• Pfizer showed very high levels of protection against hospitalisation with the Delta variant (94% effective after a single dose and 96% after two doses).
  • It was reported that J and J “seems effective” against the Delta variant (There is not enough data on this yet. If you were infected with Covid after receiving a J and J vaccine as part of the Sisonke trial for health workers,  please click here to report it 
  • Anecdotally, in the last two weeks, I currently have had nine patients who have developed Covid-19 infection after having J and J vaccine over four weeks ago – of these, most have mild infection, but one is in hospital. I have had several patients who have developed mild Covid within three weeks of a single Pfizer vaccine, of which two had pneumonia, but were not hospitalized.

Delta Variant wear masks

Stricter Covid protocols required- masks and more

The Covid protocols remain the same in every interaction, but should be even more stringent :

  • wear a good well-fitted 3 layer mask covering nose and mouth when you leave home
  • double masking is a good idea (cloth mask with a surgical mask over, or two surgical masks)
  • a visor or glasses will give extra protection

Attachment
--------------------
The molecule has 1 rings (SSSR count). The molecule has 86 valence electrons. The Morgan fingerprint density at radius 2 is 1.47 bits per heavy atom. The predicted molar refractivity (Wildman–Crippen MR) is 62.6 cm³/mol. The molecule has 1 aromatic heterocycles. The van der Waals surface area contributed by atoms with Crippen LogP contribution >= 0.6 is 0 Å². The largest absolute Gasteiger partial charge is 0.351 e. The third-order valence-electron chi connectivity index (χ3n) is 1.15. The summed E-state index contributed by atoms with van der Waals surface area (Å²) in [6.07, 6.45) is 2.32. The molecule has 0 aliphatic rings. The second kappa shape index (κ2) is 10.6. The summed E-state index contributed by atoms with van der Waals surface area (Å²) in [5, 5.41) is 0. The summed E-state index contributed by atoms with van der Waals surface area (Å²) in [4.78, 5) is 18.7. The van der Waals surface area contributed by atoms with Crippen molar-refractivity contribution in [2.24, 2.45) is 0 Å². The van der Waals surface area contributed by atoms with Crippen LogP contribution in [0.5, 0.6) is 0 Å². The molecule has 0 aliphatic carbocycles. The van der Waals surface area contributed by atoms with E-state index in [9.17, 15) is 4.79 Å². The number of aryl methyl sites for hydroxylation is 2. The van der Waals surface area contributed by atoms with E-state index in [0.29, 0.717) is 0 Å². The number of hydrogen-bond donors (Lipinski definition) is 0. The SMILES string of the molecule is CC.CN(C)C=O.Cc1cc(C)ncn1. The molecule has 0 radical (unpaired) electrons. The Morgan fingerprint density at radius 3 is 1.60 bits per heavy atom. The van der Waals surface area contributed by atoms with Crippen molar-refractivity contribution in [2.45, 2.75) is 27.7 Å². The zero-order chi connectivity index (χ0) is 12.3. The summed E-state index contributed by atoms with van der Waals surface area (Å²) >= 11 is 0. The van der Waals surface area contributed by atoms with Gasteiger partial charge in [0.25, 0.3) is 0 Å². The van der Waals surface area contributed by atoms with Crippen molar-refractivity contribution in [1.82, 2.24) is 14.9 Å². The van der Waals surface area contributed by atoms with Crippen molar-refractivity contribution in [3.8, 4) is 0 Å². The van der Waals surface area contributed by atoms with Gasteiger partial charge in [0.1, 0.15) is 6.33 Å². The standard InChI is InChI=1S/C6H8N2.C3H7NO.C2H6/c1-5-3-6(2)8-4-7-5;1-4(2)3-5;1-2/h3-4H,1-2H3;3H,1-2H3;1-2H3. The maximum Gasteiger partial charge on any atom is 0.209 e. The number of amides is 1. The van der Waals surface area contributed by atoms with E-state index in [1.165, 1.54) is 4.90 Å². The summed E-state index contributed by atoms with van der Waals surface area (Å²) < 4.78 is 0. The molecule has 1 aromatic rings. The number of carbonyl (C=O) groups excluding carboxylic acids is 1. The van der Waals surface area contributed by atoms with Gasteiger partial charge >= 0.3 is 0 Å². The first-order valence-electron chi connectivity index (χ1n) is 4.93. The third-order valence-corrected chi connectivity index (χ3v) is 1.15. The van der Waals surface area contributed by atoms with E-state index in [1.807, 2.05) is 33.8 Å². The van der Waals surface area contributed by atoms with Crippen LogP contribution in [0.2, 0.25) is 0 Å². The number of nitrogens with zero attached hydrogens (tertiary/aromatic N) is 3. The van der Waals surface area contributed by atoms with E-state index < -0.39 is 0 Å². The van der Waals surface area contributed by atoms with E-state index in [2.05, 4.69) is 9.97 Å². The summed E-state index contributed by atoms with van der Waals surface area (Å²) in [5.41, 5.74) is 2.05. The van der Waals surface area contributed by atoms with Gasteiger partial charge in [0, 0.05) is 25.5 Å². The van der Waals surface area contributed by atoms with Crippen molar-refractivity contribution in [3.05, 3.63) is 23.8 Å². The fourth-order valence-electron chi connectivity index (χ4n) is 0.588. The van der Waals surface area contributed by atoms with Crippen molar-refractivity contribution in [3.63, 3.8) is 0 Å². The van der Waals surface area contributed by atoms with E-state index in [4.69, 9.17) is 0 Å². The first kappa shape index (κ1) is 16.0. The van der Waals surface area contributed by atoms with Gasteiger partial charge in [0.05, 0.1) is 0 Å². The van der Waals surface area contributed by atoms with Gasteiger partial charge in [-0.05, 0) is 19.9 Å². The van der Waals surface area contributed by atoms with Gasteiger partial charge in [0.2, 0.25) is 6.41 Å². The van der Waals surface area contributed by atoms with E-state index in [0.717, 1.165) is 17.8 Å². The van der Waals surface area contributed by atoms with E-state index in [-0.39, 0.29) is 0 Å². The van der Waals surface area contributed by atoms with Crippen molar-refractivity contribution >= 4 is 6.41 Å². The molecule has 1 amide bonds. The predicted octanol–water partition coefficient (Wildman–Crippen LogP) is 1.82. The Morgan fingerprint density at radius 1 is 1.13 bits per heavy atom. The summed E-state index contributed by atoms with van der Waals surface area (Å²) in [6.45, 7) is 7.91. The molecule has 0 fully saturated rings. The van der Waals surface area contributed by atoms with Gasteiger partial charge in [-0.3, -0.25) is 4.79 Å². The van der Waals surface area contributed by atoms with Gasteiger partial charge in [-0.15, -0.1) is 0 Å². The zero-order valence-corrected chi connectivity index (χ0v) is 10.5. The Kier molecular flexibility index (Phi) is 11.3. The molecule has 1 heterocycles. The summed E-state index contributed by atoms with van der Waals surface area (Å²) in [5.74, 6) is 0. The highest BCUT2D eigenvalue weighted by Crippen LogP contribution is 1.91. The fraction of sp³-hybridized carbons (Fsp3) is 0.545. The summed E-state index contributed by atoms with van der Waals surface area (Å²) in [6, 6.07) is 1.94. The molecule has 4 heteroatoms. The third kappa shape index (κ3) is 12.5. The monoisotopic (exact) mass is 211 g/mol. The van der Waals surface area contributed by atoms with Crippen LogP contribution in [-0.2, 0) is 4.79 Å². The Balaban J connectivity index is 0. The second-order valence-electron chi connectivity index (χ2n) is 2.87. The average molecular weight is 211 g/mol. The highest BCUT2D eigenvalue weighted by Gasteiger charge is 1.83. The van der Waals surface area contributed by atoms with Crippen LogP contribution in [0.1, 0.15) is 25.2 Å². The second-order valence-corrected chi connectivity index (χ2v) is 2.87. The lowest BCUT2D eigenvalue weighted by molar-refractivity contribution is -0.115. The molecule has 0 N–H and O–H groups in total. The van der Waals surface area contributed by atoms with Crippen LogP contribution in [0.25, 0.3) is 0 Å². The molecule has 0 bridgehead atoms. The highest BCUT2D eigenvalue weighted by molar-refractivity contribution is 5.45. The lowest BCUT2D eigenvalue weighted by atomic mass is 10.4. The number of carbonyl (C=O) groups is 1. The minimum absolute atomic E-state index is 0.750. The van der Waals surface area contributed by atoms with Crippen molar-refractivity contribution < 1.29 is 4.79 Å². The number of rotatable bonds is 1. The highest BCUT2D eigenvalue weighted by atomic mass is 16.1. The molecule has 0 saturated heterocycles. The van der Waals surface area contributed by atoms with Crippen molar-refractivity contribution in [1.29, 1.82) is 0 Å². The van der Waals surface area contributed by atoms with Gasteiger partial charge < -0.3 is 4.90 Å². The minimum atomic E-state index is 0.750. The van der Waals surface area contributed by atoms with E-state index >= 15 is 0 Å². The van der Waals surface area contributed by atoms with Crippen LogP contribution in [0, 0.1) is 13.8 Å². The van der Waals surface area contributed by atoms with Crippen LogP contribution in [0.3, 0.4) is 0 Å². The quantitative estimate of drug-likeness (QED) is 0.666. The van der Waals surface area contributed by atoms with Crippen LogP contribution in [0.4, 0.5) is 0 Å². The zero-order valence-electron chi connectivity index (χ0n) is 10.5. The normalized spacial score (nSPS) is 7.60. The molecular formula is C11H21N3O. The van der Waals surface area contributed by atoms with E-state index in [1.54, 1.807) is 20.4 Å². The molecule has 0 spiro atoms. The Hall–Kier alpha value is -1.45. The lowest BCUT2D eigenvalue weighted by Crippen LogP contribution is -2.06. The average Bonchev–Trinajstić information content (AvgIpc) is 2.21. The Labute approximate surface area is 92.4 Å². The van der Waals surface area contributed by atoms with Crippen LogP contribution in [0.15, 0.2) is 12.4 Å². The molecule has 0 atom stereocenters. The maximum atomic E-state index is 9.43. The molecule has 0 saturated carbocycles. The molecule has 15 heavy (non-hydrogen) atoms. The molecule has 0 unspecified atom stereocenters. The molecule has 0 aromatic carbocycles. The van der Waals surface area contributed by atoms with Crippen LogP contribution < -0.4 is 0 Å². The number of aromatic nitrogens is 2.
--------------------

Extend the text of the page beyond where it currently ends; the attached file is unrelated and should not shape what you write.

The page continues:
• excellent hand sanitising
  • maintain social distance : at least 1.5 metres away from others, don’t eat with anyone outside of your bubble

stay in ventilated spaces (outdoors is preferable if you need to meet up with someone, but masks must be worn)


  1. The third wave is expected to continue to escalate; now accelerating in Gauteng but other provinces are likely to follow.
  2. With 11 500 cases reported in Gauteng yesterday and hospitals already full, we can expect more and more pressure on medical services, to the point where they can’t cope.
  3. The Delta variant driving this wave is highly transmissible, and there is a significant risk of reinfection if you have previously been infected with another variant.
  4. Although it has not been shown to be more severe, the sheer numbers of people infected means that there will be a higher number of hospitalizations. Lack of resources (oxygen, hospital beds, emergency services) will mean that the morbidity and mortality rate will be higher.
  5. Vaccines are proving to be effective against severe illness, hospitalisation and death. Remember to remain cautious even if vaccinated while the community infection rates are so high.
  6. If you have been exposed to someone with COVID-19, you need to quarantine for ten days, regardless of getting a negative test result. Vaccinated people and those previously infected are NOT EXEMPT from quarantine and isolation as they can still transmit the virus and may still be able to get infected.

You do not want to get infected at this time when hospital bed availability is at its lowest.


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Dr Sheri Fanaroff

Dr Sheri Fanaroff

Dr Sheri Fanaroff MBBCh FCFP MFamMed, a Family Physician, practicing in Melrose, Johannesburg. Fanaroff is a member of GGPC (Gauteng General Practitioners Collaboration) which has created a platform for doctors to share resources during Covid-19. Look for #voicesthatcare on the GGPC Facebook page.